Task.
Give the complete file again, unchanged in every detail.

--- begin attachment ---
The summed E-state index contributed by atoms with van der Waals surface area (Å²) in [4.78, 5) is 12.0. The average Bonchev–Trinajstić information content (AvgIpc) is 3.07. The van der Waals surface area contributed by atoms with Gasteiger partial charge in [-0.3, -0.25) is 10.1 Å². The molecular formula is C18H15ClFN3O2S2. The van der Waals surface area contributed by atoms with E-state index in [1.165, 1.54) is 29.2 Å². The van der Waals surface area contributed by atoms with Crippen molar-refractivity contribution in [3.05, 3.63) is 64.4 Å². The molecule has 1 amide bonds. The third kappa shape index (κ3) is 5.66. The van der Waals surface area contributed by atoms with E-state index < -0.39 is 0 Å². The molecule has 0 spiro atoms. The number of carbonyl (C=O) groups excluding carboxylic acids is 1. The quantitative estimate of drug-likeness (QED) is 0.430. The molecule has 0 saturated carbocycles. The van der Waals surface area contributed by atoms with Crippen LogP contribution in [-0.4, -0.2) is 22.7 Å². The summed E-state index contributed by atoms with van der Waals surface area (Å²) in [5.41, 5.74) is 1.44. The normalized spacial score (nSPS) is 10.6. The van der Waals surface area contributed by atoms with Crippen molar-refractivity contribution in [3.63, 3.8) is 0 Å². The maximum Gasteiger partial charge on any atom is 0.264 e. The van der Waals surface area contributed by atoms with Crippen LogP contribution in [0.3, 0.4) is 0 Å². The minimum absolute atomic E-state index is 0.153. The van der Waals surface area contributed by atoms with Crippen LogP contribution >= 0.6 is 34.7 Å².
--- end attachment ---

The summed E-state index contributed by atoms with van der Waals surface area (Å²) in [4.78, 5) is 12.0. The average Bonchev–Trinajstić information content (AvgIpc) is 3.07. The van der Waals surface area contributed by atoms with Gasteiger partial charge in [-0.3, -0.25) is 10.1 Å². The molecular formula is C18H15ClFN3O2S2. The van der Waals surface area contributed by atoms with E-state index in [1.165, 1.54) is 29.2 Å². The van der Waals surface area contributed by atoms with Crippen molar-refractivity contribution in [3.05, 3.63) is 64.4 Å². The molecule has 1 amide bonds. The third kappa shape index (κ3) is 5.66. The van der Waals surface area contributed by atoms with E-state index < -0.39 is 0 Å². The molecule has 0 spiro atoms. The number of carbonyl (C=O) groups excluding carboxylic acids is 1. The quantitative estimate of drug-likeness (QED) is 0.430. The molecule has 0 saturated carbocycles. The van der Waals surface area contributed by atoms with Crippen LogP contribution in [-0.4, -0.2) is 22.7 Å². The summed E-state index contributed by atoms with van der Waals surface area (Å²) in [5.41, 5.74) is 1.44. The normalized spacial score (nSPS) is 10.6. The van der Waals surface area contributed by atoms with Crippen molar-refractivity contribution in [3.63, 3.8) is 0 Å². The maximum Gasteiger partial charge on any atom is 0.264 e. The van der Waals surface area contributed by atoms with Crippen LogP contribution in [0.3, 0.4) is 0 Å². The minimum absolute atomic E-state index is 0.153. The van der Waals surface area contributed by atoms with Crippen LogP contribution >= 0.6 is 34.7 Å².